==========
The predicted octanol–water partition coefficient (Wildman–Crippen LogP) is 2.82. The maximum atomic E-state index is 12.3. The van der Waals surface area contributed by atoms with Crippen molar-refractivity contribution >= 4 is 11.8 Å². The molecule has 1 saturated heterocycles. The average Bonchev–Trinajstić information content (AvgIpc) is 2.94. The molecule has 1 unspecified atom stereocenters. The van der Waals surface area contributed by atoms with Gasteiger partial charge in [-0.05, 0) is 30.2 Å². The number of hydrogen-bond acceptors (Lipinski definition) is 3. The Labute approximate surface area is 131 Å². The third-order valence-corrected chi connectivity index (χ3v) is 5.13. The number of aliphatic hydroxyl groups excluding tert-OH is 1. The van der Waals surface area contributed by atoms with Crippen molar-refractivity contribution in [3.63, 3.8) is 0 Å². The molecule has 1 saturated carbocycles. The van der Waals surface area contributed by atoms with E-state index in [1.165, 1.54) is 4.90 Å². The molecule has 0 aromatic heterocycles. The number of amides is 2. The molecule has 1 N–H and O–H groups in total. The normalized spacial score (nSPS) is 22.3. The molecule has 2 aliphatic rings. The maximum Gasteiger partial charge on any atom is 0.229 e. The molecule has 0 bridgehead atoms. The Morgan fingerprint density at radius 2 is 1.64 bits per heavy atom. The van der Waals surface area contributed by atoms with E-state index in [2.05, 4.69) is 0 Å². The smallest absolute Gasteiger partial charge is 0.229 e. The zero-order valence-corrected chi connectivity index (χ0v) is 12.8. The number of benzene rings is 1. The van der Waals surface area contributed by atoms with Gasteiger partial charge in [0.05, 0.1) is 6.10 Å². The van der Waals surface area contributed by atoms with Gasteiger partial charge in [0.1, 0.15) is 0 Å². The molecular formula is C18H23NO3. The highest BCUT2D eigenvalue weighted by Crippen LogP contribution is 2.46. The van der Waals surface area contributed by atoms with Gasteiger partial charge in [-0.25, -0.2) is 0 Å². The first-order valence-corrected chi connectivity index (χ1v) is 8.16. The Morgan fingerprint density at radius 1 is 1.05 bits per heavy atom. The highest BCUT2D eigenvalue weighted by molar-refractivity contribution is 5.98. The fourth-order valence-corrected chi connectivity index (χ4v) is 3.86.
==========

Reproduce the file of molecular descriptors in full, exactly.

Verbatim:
The predicted octanol–water partition coefficient (Wildman–Crippen LogP) is 2.82. The maximum atomic E-state index is 12.3. The van der Waals surface area contributed by atoms with Crippen molar-refractivity contribution >= 4 is 11.8 Å². The molecule has 1 saturated heterocycles. The average Bonchev–Trinajstić information content (AvgIpc) is 2.94. The molecule has 1 unspecified atom stereocenters. The van der Waals surface area contributed by atoms with Gasteiger partial charge in [-0.05, 0) is 30.2 Å². The number of hydrogen-bond acceptors (Lipinski definition) is 3. The Labute approximate surface area is 131 Å². The third-order valence-corrected chi connectivity index (χ3v) is 5.13. The number of aliphatic hydroxyl groups excluding tert-OH is 1. The van der Waals surface area contributed by atoms with Crippen molar-refractivity contribution in [3.63, 3.8) is 0 Å². The molecule has 1 saturated carbocycles. The van der Waals surface area contributed by atoms with E-state index in [1.165, 1.54) is 4.90 Å². The molecule has 0 aromatic heterocycles. The number of amides is 2. The molecule has 1 N–H and O–H groups in total. The normalized spacial score (nSPS) is 22.3. The molecule has 2 aliphatic rings. The maximum Gasteiger partial charge on any atom is 0.229 e. The molecule has 0 bridgehead atoms. The Morgan fingerprint density at radius 2 is 1.64 bits per heavy atom. The van der Waals surface area contributed by atoms with E-state index in [2.05, 4.69) is 0 Å². The smallest absolute Gasteiger partial charge is 0.229 e. The zero-order valence-corrected chi connectivity index (χ0v) is 12.8. The number of benzene rings is 1. The van der Waals surface area contributed by atoms with Gasteiger partial charge in [0.05, 0.1) is 6.10 Å². The van der Waals surface area contributed by atoms with Gasteiger partial charge in [0.1, 0.15) is 0 Å². The molecular formula is C18H23NO3. The highest BCUT2D eigenvalue weighted by Crippen LogP contribution is 2.46. The van der Waals surface area contributed by atoms with Gasteiger partial charge in [-0.25, -0.2) is 0 Å². The first-order valence-corrected chi connectivity index (χ1v) is 8.16. The Morgan fingerprint density at radius 1 is 1.05 bits per heavy atom. The highest BCUT2D eigenvalue weighted by molar-refractivity contribution is 5.98. The fourth-order valence-corrected chi connectivity index (χ4v) is 3.86.